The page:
A Chinese-Mongolian hot pot restaurant in Chinatown, where the soup ingredients are delivered to the table via a refrigerated conveyor belt (or, a for hot foods, by way of a small mag-lev train). A plush seafood-steak house chain in King of Prussia. An all-day cafe in Center City owned by one of the region’s largest bakeries. And a mammoth South Philadelphia-style Italian restaurant in Rittenhouse co-owned (coincidentally) by one of the region’s best-known bakery families.
By my count, the region’s restaurant scene will tack on at least 15 significant newcomers in the next 90 or so days, continuing a surge that has helped define the roaring economy. Recent closings have been few, as only the most dire circumstances create a failure in the traditionally busy fourth quarter.
More than a year in the works, this locally created, nationally syndicated Chinese-Mongolian hot pot specialist, owned by friends all under age 25, is coming to 146 N. 10th St. in Chinatown. It could open to the public as soon as Nov. 3, said one of the partners, David Zhao.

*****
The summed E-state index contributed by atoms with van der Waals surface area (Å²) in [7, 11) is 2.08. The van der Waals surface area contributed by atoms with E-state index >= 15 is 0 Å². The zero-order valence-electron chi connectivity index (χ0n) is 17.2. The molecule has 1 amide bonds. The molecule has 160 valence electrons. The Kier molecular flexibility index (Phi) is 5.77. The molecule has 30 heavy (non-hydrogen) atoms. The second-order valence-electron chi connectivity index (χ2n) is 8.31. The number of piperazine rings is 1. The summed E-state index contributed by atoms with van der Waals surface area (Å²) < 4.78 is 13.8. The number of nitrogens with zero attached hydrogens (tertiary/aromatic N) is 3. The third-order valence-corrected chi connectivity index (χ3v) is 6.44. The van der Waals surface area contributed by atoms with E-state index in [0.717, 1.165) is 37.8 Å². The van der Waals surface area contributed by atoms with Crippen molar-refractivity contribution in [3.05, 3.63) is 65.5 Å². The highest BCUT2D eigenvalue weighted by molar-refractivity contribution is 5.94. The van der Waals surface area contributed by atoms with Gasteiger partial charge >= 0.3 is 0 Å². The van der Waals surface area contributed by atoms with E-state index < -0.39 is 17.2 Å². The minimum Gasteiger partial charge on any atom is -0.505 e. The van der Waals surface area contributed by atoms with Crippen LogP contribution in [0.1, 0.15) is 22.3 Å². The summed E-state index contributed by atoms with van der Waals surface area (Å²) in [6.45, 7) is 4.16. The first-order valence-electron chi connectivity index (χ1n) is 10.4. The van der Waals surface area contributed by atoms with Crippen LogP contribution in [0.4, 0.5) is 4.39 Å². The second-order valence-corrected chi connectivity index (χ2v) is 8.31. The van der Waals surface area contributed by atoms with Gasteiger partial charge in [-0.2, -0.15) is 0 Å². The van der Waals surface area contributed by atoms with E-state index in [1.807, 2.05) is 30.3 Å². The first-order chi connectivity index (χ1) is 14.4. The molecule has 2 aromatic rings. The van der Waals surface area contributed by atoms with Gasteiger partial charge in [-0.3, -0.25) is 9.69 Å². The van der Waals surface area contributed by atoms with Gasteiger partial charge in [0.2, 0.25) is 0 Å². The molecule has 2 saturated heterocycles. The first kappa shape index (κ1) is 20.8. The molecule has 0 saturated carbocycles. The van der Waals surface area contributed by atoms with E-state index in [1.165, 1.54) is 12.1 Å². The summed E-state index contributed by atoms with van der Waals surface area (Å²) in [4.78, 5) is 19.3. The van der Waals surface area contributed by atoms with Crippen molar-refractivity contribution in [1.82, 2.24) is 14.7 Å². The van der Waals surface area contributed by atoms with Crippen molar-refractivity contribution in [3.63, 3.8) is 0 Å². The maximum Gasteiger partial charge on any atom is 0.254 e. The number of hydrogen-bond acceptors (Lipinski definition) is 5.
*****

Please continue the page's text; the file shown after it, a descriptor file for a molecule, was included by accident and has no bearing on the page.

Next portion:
The restaurant is high-tech all the way. Ordering is done at the table via iPad. A refrigerated conveyor belt runs down the middle. Customers can pluck chilled ingredients for their soups, which they make on the tabletop. The conveyor belt is also topped by a rail upon which a mag-lev train runs to shuttle hot food from the kitchen to the table. There will be waiters.